Syslog config

Syslog config:

1. Logs daemon information
2. Logs remotely
3. Accepts, if configured, logs fromremote hosts: i.e. routers, switches, firewalls, content switches, Linux Hosts, etc.,
4. Supports: Unix Domain Sockets (/dev/log)
5. Supports: Internet Sockets: (UDP:514) and/or (TCP:514)

Centralized log server (syslog server)
Suppose we have a server and 5 client machines. And we want to monitor the logs of all those client machines. In situations like this, we will use centralized server as a log server. Whatever events are happening in client machines, the logs will be sent to the server. So that we can monitor all the logs from a centralized server. We make use of syslog service for this.
Features of syslog:
1. Logs the daemon information to localhost
2. Logs the daemon information to Remote host
3. Logs the daemon information to List of users
4. Logs the daemon information to console

Instaltion Package is sysklogd
[root@apache ~]# rpm -q sysklogd
[root@apache ~]#

Or you can check as follows:
[root@apache ~]# rpm -qf /etc/syslog.conf
[root@apache ~]#

Starting the syslog daemon
[root@apache ~]# /etc/init.d/syslog start
Starting system logger: [ OK ]
Starting kernel logger: [ OK ]
[root@apache ~]#

Checking the process name. it is syslogd
[root@apache ~]# ps -ax | grep syslog
Warning: bad syntax, perhaps a bogus '-'? See /usr/share/doc/procps-3.2.7/FAQ
5190 ? Ss 0:00 syslogd -m 0
5210 pts/0 S+ 0:00 grep syslog
[root@apache ~]#

Configuration of server machine(syslog server)

Service name: syslog
configuration file: /etc/sysconfig/syslog


1. Open the /etc/sysconfig/syslog file and add "-r" option to the variable SYSLOGD_OPTIONS as shown below.

[root@server ~]# cat /etc/sysconfig/syslog
# Options to syslogd
# -m 0 disables 'MARK' messages.
# -r enables logging from remote machines
# -x disables DNS lookups on messages recieved with -r
# See syslogd(8) for more details
# Options to klogd
# -2 prints all kernel oops messages twice; once for klogd to decode, and
# once for processing with 'ksymoops'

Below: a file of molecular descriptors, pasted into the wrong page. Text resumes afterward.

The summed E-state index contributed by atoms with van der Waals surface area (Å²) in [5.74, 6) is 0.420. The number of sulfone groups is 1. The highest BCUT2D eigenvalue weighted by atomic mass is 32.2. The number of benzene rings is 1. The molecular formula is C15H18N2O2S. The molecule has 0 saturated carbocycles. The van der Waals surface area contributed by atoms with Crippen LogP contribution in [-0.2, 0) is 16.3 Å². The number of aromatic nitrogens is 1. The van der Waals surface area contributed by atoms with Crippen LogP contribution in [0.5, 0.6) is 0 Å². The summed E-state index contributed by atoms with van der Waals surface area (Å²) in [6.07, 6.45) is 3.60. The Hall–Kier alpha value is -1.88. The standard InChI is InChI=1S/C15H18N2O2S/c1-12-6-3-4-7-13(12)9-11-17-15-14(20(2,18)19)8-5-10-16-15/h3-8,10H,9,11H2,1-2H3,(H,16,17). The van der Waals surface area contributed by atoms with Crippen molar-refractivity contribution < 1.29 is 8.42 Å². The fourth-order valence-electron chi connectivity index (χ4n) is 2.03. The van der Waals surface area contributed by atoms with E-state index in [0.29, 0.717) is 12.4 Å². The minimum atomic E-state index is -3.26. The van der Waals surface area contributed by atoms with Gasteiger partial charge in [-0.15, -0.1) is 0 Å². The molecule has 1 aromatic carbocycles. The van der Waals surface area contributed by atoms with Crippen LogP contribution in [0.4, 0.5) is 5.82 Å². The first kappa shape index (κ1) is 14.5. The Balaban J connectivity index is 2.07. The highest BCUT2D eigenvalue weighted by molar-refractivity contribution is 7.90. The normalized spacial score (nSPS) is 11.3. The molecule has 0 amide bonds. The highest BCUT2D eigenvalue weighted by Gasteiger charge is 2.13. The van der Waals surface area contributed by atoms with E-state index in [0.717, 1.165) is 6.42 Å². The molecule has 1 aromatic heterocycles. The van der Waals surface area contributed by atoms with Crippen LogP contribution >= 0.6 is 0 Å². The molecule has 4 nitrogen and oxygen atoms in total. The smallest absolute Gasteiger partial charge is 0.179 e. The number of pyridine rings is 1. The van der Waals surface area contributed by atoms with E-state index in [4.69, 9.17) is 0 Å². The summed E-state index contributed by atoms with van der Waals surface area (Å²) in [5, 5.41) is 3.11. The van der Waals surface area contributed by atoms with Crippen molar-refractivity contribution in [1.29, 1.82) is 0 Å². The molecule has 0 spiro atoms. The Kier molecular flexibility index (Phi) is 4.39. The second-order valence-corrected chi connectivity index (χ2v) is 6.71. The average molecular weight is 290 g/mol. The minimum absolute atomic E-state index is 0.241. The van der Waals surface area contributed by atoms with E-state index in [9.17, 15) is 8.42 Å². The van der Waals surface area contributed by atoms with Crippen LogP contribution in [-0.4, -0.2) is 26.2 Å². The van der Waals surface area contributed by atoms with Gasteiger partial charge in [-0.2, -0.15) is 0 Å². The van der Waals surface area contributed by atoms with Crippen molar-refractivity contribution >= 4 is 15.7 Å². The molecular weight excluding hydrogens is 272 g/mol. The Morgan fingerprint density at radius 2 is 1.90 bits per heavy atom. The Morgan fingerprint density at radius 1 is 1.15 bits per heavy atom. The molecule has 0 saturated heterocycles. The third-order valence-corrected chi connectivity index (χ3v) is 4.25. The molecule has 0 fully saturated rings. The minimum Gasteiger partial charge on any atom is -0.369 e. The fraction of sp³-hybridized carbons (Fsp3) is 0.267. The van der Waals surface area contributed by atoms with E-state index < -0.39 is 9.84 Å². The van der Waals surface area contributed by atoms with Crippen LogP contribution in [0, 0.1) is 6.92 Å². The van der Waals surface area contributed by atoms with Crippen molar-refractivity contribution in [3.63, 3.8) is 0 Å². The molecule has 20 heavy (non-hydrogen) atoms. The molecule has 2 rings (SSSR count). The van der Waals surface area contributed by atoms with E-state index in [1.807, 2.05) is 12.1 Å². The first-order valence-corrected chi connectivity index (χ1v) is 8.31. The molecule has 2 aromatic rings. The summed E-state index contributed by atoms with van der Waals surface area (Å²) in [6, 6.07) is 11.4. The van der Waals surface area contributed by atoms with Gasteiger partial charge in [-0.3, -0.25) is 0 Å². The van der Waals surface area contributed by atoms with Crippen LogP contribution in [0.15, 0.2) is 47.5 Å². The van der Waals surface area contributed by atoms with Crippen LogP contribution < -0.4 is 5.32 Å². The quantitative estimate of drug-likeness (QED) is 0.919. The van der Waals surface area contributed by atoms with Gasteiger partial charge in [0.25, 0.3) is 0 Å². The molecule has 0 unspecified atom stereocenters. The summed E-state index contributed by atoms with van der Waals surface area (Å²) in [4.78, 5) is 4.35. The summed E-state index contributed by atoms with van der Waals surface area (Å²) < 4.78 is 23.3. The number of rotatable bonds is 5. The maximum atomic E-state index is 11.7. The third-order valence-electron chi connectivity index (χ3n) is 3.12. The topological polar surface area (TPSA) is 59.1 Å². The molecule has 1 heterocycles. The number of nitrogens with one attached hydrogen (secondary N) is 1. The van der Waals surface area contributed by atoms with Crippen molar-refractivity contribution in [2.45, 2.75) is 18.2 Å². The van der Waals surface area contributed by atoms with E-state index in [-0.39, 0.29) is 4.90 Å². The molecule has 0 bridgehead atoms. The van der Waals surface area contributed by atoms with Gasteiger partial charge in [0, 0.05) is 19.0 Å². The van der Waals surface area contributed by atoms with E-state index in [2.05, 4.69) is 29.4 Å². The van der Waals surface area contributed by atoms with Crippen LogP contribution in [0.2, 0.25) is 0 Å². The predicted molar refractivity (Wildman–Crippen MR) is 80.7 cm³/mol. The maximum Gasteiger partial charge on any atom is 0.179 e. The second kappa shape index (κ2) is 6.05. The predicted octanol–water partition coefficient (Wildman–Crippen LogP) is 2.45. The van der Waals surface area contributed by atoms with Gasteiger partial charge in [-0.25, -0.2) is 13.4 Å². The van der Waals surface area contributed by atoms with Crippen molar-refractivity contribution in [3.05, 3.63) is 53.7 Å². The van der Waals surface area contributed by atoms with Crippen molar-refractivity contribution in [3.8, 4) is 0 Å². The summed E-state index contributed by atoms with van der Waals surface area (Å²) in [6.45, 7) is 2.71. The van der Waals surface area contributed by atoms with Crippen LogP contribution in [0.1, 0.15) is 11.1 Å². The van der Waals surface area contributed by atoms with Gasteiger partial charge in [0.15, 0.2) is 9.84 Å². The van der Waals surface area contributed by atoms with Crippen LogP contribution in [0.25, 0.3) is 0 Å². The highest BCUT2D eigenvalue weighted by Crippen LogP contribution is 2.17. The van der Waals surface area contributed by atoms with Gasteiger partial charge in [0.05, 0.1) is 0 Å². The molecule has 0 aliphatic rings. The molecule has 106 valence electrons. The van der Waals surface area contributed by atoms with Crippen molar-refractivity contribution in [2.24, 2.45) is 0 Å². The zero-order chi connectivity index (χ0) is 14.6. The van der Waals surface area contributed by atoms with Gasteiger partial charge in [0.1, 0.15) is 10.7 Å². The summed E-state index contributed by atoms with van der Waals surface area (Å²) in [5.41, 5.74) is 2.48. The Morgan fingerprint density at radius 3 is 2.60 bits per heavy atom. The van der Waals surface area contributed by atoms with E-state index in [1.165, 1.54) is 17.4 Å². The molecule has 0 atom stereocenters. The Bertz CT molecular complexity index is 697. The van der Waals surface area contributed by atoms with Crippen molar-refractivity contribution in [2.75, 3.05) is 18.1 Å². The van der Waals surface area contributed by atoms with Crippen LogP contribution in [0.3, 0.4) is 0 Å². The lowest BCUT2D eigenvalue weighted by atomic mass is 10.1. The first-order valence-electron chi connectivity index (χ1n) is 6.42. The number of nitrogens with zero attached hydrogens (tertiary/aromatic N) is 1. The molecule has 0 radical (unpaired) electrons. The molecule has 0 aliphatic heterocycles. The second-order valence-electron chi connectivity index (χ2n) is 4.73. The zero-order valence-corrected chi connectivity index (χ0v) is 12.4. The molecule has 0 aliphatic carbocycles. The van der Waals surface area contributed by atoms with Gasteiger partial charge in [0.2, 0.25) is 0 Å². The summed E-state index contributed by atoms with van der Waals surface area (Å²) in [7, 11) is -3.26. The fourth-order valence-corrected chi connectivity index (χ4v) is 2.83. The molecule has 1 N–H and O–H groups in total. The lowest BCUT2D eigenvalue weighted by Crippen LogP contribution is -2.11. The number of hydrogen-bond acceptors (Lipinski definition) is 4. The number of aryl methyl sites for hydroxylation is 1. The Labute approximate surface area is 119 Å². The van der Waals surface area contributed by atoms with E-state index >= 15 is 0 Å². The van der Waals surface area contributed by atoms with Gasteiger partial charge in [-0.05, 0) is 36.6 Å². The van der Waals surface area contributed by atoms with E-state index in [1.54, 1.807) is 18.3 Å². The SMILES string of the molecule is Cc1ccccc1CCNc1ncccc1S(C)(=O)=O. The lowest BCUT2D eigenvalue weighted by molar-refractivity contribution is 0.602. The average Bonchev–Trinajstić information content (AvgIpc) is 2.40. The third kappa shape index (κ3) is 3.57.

# -x disables all klogd processing of oops messages entirely
# See klogd(8) for more details
# set this to a umask value to use for all log files as in umask(1).
# By default, all permissions are removed for "group" and "other".
[root@server ~]#

2. Restart the syslog service.

[root@server ~]# service syslog restart
Shutting down kernel logger: [ OK ]
Shutting down system logger: [ OK ]
Starting system logger: [ OK ]
Starting kernel logger: [ OK ]
[root@server ~]#

Configuration for client machines

service name: syslog
Configuration file: /etc/syslog.conf

The configuration file /etc/syslog.conf has two parts
*.info;mail.none;authpriv.none;cron.none /var/log/messages
[selector field(Facility.priority)] [action field]

They are selector field and actions field. Selector field is again divided into two. Facilities and priorities.
Facility examples are (authpriv,kern,mail,local7 etc)
The priority is one of the following in ascending order: debug(0), info, notice, warning(warn), error(err), crit, alert, emerg(panic(7))
Actions can be regular files, console, list of users, remote machine ip etc.

1. Open the configuration file /etc/syslog.conf and add an entry to redirect the logs to the remote server.

[root@vm1 ~]# cat /etc/syslog.conf
# Log all kernel messages to the console.
# Logging much else clutters up the screen.
#kern.* /dev/console

*.* @

# Log anything (except mail) of level info or higher.
# Don't log private authentication messages!
*.info;mail.none;authpriv.none;cron.none /var/log/messages

# The authpriv file has restricted access.
##authpriv.* /var/log/secure

# Log all the mail messages in one place.
mail.* -/var/log/maillog

# Log cron stuff
cron.* /var/log/cron

# Everybody gets emergency messages
*.emerg *

# Save news errors of level crit and higher in a special file.
uucp,news.crit /var/log/spooler

# Save boot messages also to boot.log
local7.* /var/log/boot.log

[root@vm1 ~]#

2. Restart the service

[root@vm1 ~]# service syslog restart
Shutting down kernel logger: [ OK ]
Shutting down system logger: [ OK ]
Starting system logger: [ OK ]
Starting kernel logger: [ OK ]
[root@vm1 ~]#


In server open a terminal and watch /var/log/messages and restart syslog service in client. You can see the log from clinet coming to server.

[root@server ~]# tail -f /var/log/messages

1. Exploration of environment
a. '/etc/rsyslog.conf' - primary config file
b. '/etc/sysconfig/rsyslog' - ancillary config file, containing startup options
2. '/etc/rsyslog.conf' - exploration
Selector(s) Action(s)
#### RULES ####
*.info;mail.none;authpriv.none;cron.none /var/log/messages
authpriv.* /var/log/secure
mail.* /var/log/maillog
cron.* /var/log/cron
*.emerg *
local7.* /var/log/boot.log

3. Configure UDP:514 routing of messages from Cisco Router
a. '/etc/rsyslog.conf'
Under the Modules uncomment the lines
$UDPServerRun 514
b. 'service rsyslog restart'

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